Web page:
As for the committee, according to member David Kroll, it recommended that the film should not be shown without a panel discussion and there was not time to assemble such a panel by late January, when the film is screening in Wilmington. It was also discussed that a grant for travel funds could be sought in order to bring the director in at a later date.

However, this is Koster’s email to the programming committee, which says the film will not be shown at all. This was the reasoning behind the INDY's statement that Koster overruled the committee:

"Regarding the film question at hand, it is my conclusion that sea level science and other contemporary science + society + environment matters will be approached by MNS in an objective manner in the earliest possible time frame. I do not therefore anticipate that MNS will be showing the film that the Program Committee has been recently debating, but please relay my appreciation to those who have approached us with the offer to soon do so."

Now, Meg Lowman, a leading, respected and beloved scientist at the museum, is leaving to work at the California Academy of Sciences as its inaugural chief of science and sustainability.

Lowman, who had been the director of the museum's Nature Research Center, was demoted earlier this year in a controversial reorganization that Koster spearheaded. She was reassigned to a new position, Senior Scientist and Director of Academic Partnerships & Global Initiatives, which did not have the responsibilities of her previous position. In addition, she had recently been reclassified as an exempt state employee, also known as at-will, meaning she could be fired for any reason or no reason at all.

In her new role at the California Academy of Sciences, Lowman will be responsible for the Academy's programs of scientific research and exploration as well as its programs addressing the challenge of sustaining life on Earth, according to an academy press release.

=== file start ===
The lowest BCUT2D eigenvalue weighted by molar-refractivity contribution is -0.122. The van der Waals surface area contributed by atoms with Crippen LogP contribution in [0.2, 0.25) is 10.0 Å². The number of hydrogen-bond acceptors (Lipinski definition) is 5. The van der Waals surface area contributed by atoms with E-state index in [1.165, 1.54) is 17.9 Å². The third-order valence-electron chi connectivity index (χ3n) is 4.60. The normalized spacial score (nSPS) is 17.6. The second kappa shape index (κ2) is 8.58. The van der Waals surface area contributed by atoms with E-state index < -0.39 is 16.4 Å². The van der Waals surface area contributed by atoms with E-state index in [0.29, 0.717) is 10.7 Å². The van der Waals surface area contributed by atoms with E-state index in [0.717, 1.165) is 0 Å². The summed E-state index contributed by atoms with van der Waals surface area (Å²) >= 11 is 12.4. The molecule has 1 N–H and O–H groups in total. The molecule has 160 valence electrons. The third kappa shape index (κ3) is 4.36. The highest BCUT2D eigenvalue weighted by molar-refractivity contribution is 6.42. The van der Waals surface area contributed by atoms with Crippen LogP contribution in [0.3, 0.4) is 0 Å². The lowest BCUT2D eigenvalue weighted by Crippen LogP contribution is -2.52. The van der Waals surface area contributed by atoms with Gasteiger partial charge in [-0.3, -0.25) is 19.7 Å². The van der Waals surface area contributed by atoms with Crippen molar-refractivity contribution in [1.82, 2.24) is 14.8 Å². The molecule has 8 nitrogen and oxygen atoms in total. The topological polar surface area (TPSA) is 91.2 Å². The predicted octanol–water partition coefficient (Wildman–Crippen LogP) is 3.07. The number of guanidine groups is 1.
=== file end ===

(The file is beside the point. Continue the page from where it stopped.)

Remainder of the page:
Koster was hired by N.C. Department of Natural Resources Secretary John Skvarla, who has publicly questioned the scientific consensus regarding climate change and has posited that oil, a fossil fuel, is a renewable-energy resource.—Lisa Sorg

Hankie time: Pittsboro residents didn't expect the controversial Chatham Park development to be on the agenda at a recent Board of Commissioners meeting, and they didn't expect Mayor Randy Voller to cry.

Many residents who attended the meeting were surprised that discussion and comments on the proposed 7,000-acre development had been scheduled, since many had assumed that an expanded subcommittee would first review the proposal. However, the subcommittee, which is to include members of the citizen's group Pittsboro Matters, has not yet been formed.

Nonetheless, Tim Smith of Preston Development, which is behind Chatham Park, gruffly rehashed his assertions that approving the planned community would not give Preston "carte blanche" to devise whatever future it wants for the town. He didn't hide his frustration with what he sees as sluggishness by commissioners when he asked the board, "Do you have any questions for me tonight that I haven't already answered?"

Pittsboro Mayor Randy Voller, who did not run for re-election—his term is ending—vouched for the intentions of the developers, assuring citizens that Preston wouldn't simply rezone all the land and let it just lie there undeveloped. This assurance seemed beside the point, however, as prospect of leaving those 7,000 acres without a single house or shopping center on it is not what's keeping concerned residents awake at night.

Then Voller shared his fear of Pittsboro getting "bogged down in never-ending fighting." Then he talked about the roads and developments he built with his dad.

And that's when Voller started to cry.

"I think he would have liked to see us do something good for this town," Voller said, taking about his father, his voice quivering. "I'm sitting here at home with my dad's ashes ... and I don't want to put them in Chatham Forest ... I want to put them in some place we can be proud of." —Jess Clark

This article appeared in print with the headline "Aqua NC wants more money—yours."